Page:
The use of contact pads with spacers is generally applicable in substantially any system in which contact pads or leads are to be soldered onto a surface, e.g., another contact pad or another lead. In one embodiment, as described above, contact pads with spacer features may be incorporated onto a semiconductor package which is to be coupled to a printed circuit board. As will be appreciated by those skilled in the art, many devices, e.g., electronic devices and memory devices, utilize circuit boards onto which various components are soldered. One example of a device which may include components that utilize contact pads with spacer features is a non-volatile memory device such as a flash memory card. A flash memory card may include a circuit board onto which a controller or a flash memory chip, either or both of which may include contact pads with spacer features, may be soldered.
In general, when a non-volatile memory device, e.g., a memory card that includes contact pads with spacer features, is interfaced within a host system, the host system may communicate with the non-volatile memory device to cause bits to be written to, read from, or erased within the non-volatile memory device. Referring initially to
Host system 100 may be capable of capturing information including, but not limited to, still image information, audio information, and video image information. Such information may be captured in real-time, and may be transmitted to host system 100 in a wireless manner. While host system 100 may be substantially any system, host system 100 is typically a system such as a digital camera, a video camera, a cellular communications device, an audio player, a video player, or a computer system. It should be appreciated, however, that host system 100 may generally be substantially any system which stores data or information, and retrieves data or information.
Host system 100 may also be a system that either only captures data, or only retrieves data. That is, host system 100 maybe a dedicated system which stores data, or host system 100 may be a dedicated system which reads data. By way of example, host system 100 may be a memory writer which is arranged substantially only to write or store data. Alternatively, host system 100 may be a device such as an MP3 player which is typically arranged to read or retrieve data, but not to capture data.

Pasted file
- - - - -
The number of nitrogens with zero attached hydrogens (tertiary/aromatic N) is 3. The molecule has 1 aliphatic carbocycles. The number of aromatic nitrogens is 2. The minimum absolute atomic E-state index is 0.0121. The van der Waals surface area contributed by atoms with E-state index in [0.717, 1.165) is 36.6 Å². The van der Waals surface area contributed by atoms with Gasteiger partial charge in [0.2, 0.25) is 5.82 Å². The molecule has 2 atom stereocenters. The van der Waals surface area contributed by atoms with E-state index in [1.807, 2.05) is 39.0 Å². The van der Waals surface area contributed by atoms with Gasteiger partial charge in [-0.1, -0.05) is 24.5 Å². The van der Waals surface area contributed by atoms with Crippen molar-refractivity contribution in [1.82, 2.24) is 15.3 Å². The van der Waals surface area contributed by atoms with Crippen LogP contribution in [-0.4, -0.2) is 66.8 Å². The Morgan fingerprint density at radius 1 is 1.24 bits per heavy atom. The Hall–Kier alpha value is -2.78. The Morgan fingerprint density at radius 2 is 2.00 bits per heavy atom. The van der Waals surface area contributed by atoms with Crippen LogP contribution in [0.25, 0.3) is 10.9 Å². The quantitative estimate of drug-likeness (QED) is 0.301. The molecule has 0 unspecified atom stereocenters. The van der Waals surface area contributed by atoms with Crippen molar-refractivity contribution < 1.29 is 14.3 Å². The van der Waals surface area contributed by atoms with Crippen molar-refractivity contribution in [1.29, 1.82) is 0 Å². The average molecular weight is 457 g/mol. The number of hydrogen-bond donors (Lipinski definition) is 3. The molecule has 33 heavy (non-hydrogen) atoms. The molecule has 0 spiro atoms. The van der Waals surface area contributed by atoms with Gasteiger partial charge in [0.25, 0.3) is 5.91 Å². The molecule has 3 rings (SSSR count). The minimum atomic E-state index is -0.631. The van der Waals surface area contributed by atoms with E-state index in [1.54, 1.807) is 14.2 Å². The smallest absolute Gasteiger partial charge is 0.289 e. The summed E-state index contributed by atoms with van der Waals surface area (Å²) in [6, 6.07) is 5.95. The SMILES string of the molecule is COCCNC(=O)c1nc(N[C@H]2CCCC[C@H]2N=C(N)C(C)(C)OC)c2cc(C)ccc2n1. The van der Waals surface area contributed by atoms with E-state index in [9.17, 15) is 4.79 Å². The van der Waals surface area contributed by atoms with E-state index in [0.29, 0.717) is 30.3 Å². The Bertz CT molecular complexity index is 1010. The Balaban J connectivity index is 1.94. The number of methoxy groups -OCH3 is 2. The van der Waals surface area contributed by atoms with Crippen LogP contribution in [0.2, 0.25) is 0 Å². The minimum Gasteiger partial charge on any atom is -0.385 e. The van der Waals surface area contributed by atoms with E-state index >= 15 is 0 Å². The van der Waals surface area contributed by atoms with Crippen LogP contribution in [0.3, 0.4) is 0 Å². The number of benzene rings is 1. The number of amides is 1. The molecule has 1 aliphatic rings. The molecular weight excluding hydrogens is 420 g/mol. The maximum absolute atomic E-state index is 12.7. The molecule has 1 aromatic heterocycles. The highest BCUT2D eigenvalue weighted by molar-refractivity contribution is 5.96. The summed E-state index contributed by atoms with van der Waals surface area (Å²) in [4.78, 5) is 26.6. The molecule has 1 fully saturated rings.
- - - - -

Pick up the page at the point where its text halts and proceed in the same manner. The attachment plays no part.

A non-volatile memory device 120, in one embodiment, is a removable non-volatile memory device that is typically arranged to interface with bus 104 to store information through an input/output circuit interface 130. Input/output interface 130, which is typically a reader or an adapter, may serve to reduce loading on bus 104, as will be understood by those skilled in the art. Non-volatile memory device 120 includes non-volatile memory 124 and a memory control system 128. In one embodiment, non-volatile memory device 120 may be implemented on a single chip or a die, e.g., a single chip which may include contact pads with spacers. Alternatively, non-volatile memory device 120 may be implemented on a multi-chip module, or on multiple discrete components which may be used together as non-volatile memory device 120. One embodiment of non-volatile memory device 120 will be described below in more detail with respect to